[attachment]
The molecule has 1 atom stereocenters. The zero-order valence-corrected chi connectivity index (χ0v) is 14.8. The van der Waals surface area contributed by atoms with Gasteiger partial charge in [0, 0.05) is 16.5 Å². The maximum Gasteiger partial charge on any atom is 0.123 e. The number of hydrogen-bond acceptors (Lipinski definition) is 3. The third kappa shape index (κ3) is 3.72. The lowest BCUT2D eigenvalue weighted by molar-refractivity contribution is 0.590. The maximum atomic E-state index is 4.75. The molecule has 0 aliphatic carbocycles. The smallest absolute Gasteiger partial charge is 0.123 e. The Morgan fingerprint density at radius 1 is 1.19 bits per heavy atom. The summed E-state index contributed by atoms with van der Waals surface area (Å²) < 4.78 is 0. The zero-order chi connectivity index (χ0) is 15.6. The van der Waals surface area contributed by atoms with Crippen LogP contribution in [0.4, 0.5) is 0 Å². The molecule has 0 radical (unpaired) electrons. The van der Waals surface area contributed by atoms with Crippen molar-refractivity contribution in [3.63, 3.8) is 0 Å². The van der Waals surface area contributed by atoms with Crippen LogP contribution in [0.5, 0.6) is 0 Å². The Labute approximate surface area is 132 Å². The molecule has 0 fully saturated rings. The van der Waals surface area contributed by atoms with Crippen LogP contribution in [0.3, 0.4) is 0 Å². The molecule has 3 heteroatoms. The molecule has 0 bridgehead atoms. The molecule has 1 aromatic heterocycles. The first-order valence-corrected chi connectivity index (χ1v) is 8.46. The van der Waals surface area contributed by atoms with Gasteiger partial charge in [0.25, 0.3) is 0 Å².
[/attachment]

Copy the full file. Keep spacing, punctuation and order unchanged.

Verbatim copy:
The molecule has 1 atom stereocenters. The zero-order valence-corrected chi connectivity index (χ0v) is 14.8. The van der Waals surface area contributed by atoms with Gasteiger partial charge in [0, 0.05) is 16.5 Å². The maximum Gasteiger partial charge on any atom is 0.123 e. The number of hydrogen-bond acceptors (Lipinski definition) is 3. The third kappa shape index (κ3) is 3.72. The lowest BCUT2D eigenvalue weighted by molar-refractivity contribution is 0.590. The maximum atomic E-state index is 4.75. The molecule has 0 aliphatic carbocycles. The smallest absolute Gasteiger partial charge is 0.123 e. The Morgan fingerprint density at radius 1 is 1.19 bits per heavy atom. The summed E-state index contributed by atoms with van der Waals surface area (Å²) < 4.78 is 0. The zero-order chi connectivity index (χ0) is 15.6. The van der Waals surface area contributed by atoms with Crippen LogP contribution in [0.4, 0.5) is 0 Å². The molecule has 0 radical (unpaired) electrons. The van der Waals surface area contributed by atoms with Crippen molar-refractivity contribution in [3.63, 3.8) is 0 Å². The van der Waals surface area contributed by atoms with Crippen LogP contribution in [0.5, 0.6) is 0 Å². The Labute approximate surface area is 132 Å². The molecule has 0 fully saturated rings. The van der Waals surface area contributed by atoms with Crippen LogP contribution in [0.3, 0.4) is 0 Å². The molecule has 3 heteroatoms. The molecule has 0 bridgehead atoms. The molecule has 1 aromatic heterocycles. The first-order valence-corrected chi connectivity index (χ1v) is 8.46. The van der Waals surface area contributed by atoms with Gasteiger partial charge in [0.25, 0.3) is 0 Å².